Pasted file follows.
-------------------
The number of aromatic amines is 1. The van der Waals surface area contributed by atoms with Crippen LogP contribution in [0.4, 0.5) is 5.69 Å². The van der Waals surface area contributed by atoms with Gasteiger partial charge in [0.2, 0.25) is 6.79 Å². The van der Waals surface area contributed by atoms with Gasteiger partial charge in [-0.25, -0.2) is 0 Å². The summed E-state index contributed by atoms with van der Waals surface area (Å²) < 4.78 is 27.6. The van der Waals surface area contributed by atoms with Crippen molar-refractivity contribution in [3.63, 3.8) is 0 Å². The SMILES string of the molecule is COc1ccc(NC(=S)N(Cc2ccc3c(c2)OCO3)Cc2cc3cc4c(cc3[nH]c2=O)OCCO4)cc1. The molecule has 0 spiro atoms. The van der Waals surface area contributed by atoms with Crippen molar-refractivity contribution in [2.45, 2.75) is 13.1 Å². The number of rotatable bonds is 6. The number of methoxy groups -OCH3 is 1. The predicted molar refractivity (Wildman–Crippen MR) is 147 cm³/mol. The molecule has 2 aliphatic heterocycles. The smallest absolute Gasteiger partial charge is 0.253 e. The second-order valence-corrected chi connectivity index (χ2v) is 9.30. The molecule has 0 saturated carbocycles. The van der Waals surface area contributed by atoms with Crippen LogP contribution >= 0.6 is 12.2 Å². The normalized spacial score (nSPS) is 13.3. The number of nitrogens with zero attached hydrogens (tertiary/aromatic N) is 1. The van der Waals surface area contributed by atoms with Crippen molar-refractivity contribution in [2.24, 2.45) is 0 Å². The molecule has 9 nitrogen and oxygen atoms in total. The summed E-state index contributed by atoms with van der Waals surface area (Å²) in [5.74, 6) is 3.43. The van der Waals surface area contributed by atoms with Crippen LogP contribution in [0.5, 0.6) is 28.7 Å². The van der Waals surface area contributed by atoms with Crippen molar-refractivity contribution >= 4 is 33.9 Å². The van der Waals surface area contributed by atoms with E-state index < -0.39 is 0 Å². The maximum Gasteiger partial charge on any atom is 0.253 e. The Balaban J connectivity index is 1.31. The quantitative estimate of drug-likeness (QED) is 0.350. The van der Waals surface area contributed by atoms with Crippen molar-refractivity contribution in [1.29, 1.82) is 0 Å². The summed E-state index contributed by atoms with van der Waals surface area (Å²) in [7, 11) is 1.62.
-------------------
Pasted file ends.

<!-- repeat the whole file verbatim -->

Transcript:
The number of aromatic amines is 1. The van der Waals surface area contributed by atoms with Crippen LogP contribution in [0.4, 0.5) is 5.69 Å². The van der Waals surface area contributed by atoms with Gasteiger partial charge in [0.2, 0.25) is 6.79 Å². The van der Waals surface area contributed by atoms with Gasteiger partial charge in [-0.25, -0.2) is 0 Å². The summed E-state index contributed by atoms with van der Waals surface area (Å²) < 4.78 is 27.6. The van der Waals surface area contributed by atoms with Crippen molar-refractivity contribution in [3.63, 3.8) is 0 Å². The SMILES string of the molecule is COc1ccc(NC(=S)N(Cc2ccc3c(c2)OCO3)Cc2cc3cc4c(cc3[nH]c2=O)OCCO4)cc1. The molecule has 0 spiro atoms. The van der Waals surface area contributed by atoms with Crippen molar-refractivity contribution in [2.45, 2.75) is 13.1 Å². The number of rotatable bonds is 6. The number of methoxy groups -OCH3 is 1. The predicted molar refractivity (Wildman–Crippen MR) is 147 cm³/mol. The molecule has 2 aliphatic heterocycles. The smallest absolute Gasteiger partial charge is 0.253 e. The second-order valence-corrected chi connectivity index (χ2v) is 9.30. The molecule has 0 saturated carbocycles. The van der Waals surface area contributed by atoms with Crippen LogP contribution >= 0.6 is 12.2 Å². The normalized spacial score (nSPS) is 13.3. The number of nitrogens with zero attached hydrogens (tertiary/aromatic N) is 1. The van der Waals surface area contributed by atoms with Crippen molar-refractivity contribution in [2.24, 2.45) is 0 Å². The molecule has 9 nitrogen and oxygen atoms in total. The summed E-state index contributed by atoms with van der Waals surface area (Å²) in [5.74, 6) is 3.43. The van der Waals surface area contributed by atoms with Crippen LogP contribution in [0.5, 0.6) is 28.7 Å². The van der Waals surface area contributed by atoms with Crippen molar-refractivity contribution >= 4 is 33.9 Å². The van der Waals surface area contributed by atoms with E-state index < -0.39 is 0 Å². The maximum Gasteiger partial charge on any atom is 0.253 e. The Balaban J connectivity index is 1.31. The quantitative estimate of drug-likeness (QED) is 0.350. The van der Waals surface area contributed by atoms with Crippen molar-refractivity contribution in [1.29, 1.82) is 0 Å². The summed E-state index contributed by atoms with van der Waals surface area (Å²) in [7, 11) is 1.62.